Ford’s Model e EV Program Faces Dealer Pushback and Legal Threats

Ford’s plans for its Model e EV program have faced pushback from several state dealer associations, and the situation has taken a dramatic turn with a group of 46 Ford dealers in North Carolina petitioning to challenge the program. According to Automotive News, there is even a chance that the dispute could lead to a lawsuit against Ford.

The petition was reportedly sparked by the dealers’ dissatisfaction with the official changes to the program, which were revealed at the National Automobile Dealers Association (NADA). The dealers claim that the changes don’t address their concerns and that Ford is still trying to interfere with their operations.

Moreover, the dealers allege that the program’s voluntary nature is against the law. They argue that dealers who choose not to participate in the program will be barred from selling EVs, effectively forcing them to join or lose out on potential sales.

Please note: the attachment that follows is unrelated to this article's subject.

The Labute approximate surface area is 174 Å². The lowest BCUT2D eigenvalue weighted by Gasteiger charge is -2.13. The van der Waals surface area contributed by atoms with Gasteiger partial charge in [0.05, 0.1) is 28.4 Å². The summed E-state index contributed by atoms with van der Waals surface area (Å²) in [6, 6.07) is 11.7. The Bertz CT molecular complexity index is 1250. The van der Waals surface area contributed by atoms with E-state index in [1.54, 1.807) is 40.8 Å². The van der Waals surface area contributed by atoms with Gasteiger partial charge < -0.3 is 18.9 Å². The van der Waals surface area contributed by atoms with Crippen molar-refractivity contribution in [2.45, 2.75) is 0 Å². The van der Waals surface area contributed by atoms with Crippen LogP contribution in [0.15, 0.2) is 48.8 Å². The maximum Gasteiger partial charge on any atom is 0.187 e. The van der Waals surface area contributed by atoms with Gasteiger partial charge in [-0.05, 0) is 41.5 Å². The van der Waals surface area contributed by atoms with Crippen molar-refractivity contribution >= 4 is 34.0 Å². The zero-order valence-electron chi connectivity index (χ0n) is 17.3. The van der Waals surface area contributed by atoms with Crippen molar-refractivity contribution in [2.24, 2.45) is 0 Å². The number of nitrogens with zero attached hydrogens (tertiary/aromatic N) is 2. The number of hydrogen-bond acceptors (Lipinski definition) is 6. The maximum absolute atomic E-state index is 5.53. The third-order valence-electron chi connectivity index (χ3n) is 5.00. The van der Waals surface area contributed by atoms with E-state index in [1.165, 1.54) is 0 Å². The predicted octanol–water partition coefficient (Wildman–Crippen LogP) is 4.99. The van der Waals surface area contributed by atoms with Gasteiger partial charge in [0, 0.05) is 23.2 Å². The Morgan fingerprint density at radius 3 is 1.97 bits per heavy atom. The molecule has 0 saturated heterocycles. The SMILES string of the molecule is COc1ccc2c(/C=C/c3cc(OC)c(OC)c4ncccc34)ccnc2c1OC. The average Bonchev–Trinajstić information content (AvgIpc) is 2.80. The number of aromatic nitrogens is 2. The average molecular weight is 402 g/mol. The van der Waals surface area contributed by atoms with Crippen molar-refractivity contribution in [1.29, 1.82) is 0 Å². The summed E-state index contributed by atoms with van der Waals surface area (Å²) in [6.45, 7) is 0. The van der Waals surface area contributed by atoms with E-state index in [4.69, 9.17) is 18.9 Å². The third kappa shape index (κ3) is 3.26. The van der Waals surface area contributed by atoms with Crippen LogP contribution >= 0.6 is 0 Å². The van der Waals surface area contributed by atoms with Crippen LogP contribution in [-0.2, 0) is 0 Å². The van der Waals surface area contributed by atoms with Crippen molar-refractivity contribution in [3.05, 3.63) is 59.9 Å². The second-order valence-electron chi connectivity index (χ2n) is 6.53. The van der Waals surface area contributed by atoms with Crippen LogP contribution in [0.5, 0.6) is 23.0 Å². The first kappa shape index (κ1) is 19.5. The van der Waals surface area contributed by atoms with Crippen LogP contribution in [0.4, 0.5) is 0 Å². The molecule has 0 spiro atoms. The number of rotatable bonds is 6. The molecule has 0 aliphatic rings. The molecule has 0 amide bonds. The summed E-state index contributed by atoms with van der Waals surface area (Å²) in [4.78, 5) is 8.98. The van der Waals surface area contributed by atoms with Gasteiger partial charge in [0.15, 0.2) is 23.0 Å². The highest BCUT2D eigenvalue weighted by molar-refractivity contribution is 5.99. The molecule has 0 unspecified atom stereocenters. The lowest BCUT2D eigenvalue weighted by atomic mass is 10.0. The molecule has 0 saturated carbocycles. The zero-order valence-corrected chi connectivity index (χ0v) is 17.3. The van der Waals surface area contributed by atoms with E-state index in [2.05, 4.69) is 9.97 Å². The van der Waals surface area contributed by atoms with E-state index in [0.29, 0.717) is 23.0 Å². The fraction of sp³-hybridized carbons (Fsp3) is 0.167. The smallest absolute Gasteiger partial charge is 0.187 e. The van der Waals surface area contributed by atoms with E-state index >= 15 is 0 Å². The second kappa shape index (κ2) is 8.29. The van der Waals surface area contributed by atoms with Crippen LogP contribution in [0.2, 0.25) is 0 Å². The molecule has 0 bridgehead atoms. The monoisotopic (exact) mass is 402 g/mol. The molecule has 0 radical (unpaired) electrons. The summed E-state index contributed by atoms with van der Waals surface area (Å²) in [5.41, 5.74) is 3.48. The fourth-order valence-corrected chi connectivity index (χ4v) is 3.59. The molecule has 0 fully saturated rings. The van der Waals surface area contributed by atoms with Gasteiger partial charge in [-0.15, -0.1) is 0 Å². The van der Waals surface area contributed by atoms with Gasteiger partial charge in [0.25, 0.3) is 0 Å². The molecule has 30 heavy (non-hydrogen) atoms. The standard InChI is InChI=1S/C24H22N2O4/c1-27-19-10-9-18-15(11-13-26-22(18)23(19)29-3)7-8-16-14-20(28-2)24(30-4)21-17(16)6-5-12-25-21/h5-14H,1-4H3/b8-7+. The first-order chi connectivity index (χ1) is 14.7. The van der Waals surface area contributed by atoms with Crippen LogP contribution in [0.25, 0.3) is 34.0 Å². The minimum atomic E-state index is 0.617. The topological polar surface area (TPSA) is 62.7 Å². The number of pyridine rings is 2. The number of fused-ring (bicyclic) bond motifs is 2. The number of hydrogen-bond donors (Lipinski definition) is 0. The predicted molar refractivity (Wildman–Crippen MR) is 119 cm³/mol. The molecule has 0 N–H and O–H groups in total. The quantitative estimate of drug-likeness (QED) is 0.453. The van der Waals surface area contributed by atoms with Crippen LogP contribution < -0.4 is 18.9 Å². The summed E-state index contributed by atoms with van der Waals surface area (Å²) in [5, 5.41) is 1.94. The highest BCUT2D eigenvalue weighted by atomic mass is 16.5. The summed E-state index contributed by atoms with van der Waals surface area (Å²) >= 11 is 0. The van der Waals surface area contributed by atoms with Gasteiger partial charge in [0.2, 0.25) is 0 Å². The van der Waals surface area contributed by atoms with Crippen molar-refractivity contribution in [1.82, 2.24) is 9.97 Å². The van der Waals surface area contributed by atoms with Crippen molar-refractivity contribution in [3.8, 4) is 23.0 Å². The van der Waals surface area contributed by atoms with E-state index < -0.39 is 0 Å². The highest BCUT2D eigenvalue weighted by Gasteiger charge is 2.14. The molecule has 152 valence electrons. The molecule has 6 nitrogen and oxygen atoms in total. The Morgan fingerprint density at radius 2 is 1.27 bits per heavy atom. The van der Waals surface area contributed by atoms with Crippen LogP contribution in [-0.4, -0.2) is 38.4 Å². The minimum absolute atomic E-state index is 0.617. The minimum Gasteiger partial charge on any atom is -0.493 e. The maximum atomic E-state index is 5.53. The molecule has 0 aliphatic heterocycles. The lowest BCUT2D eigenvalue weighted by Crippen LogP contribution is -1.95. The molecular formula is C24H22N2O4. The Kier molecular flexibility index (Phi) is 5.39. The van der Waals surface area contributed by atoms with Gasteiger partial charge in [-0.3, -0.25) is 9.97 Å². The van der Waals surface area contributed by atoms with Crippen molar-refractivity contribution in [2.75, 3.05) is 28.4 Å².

Ford’s response to the petition has not been publicly disclosed, but it’s clear that the automaker is facing a significant challenge in getting its EV program off the ground. As the company continues to adapt its strategy to meet the demands of the changing market, it will have to navigate the complex web of regulations and industry practices that govern the auto industry. Despite these challenges, Ford remains committed to its vision of a more sustainable and electric future.

North Carolina Ford Dealers Resist Model e EV Program, Citing Cost and Restrictions

Ford’s Model e EV program is facing strong resistance from dealers who are reluctant to pay for certification to sell cars they’re already authorized to sell. According to a report from Automotive News, these dealers are also pushing back against the program’s strict pricing rules and remote pickup and delivery options, which they believe will reduce their ability to haggle with customers and limit consumer access to electric vehicles.